Sailors of all ages came to the waters of Shilshole Bay for some small boat racing fun.

Corinthian Yacht Club’s Turkey Bowl is always one of the coolest regattas of the year, and it seems to be getting cooler. Seattle’s final dinghy racing event of the season is a unique regatta in that it brings together youth and adult sailors, where all ages and experience levels cross tacks and share the water as equals. Mats Elf, who won the 505 class said, “It’s such a great vibe with the mixed group of racers. You’ve got sailors young and old, some fresh new racers and some of the best-of-the-best in the world.” 

Photo by Ryan Carson.

This year, nearly 70 boats came out for Turkey Bowl in late November — sailing Optimists, FJs, Lasers of each rig size, RS Aeros, C420s, and 505s. 

Racing over two days provided pleasant conditions, especially by November standards. Gentle breezes prevailed, benefitting lighter sailors or those with light-air savvy, and giving everyone an opportunity to practice or show off their roll-tacking skills. The race committee gave each class either six or seven races over two days.

Photo by Ryan Carson.

The six-boat FJ Class showed us what close competition is all about. Five out of six boats took first place in a race, and the boat that didn’t win a race still wound up second for the regatta! 

Photo by Ryan Carson.

On the other end of the spectrum, Dalton Bergan showed typical brilliance and top form in the RS Aero class, winning every race. The duo of Jacob and Danny ran the table in the C420 class, too. Among the Optimists, Andrew Lin sailed to a near-perfect scoreline, taking all bullets except for one second. 

It’s always good to see the big kids bring out the 505s, and they seemed to have an excellent weekend, too. The fleet is seeing an influx of younger sailors, which is awesome, but they couldn’t quite catch longtime 505 skipper Mats Elf, whose consistency left him at the top of the podium.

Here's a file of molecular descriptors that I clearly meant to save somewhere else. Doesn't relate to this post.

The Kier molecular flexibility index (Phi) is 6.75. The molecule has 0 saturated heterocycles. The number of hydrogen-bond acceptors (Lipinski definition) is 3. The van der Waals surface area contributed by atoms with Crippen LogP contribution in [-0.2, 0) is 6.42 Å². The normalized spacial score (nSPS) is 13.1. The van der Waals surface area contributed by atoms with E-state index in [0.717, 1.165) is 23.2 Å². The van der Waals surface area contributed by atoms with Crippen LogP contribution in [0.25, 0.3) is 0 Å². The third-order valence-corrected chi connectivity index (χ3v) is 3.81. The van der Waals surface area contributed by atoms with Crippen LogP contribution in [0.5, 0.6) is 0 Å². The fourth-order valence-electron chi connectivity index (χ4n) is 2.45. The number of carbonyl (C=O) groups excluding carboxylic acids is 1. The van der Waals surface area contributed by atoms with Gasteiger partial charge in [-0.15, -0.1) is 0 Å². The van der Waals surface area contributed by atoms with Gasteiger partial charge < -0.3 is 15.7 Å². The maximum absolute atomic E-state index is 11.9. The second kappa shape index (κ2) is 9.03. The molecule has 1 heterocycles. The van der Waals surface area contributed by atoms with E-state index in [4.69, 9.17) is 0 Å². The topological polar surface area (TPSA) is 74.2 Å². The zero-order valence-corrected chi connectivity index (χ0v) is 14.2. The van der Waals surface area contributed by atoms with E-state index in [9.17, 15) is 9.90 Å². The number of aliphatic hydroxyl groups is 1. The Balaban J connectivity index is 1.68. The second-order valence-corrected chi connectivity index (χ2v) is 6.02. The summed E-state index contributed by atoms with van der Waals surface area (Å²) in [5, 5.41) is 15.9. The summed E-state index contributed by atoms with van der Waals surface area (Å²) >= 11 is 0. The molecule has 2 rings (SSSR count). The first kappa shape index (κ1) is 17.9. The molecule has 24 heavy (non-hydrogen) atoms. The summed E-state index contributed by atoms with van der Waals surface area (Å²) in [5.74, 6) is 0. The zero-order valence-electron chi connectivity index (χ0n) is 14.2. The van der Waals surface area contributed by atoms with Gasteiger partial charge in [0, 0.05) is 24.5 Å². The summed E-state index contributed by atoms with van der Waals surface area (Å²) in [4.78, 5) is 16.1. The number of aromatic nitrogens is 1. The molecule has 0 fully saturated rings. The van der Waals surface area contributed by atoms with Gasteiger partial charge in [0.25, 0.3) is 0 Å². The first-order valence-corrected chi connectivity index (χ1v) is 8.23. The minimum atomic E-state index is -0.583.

Photo by Ryan Carson.

The scorelines got a little funky after the third race created confusion and left quite a few 505s disqualified after sailing the wrong course. Mats explained what happened, “We abandoned a race because a leeward mark was missing. For the next sequence, the race committee changed the course and started a sequence again, and many boats thought they were just sailing the original course.” Mats said he was well back in that race, but he’s learned to take notes of the racecourse, and his crew, Brent Campbell, was certain they were sailing the correct course. In a fleet of great sailors, Alyosha Strum-Palerm sailed particularly well — he won the final three races, and would have been atop the table at the end of the weekend if not for that unfortunate Race 3 DSQ. 

Looking back on this Turkey Bowl and all of the racing in 2021, there’s a lot to be thankful for. 

Title photo by Ryan Carson.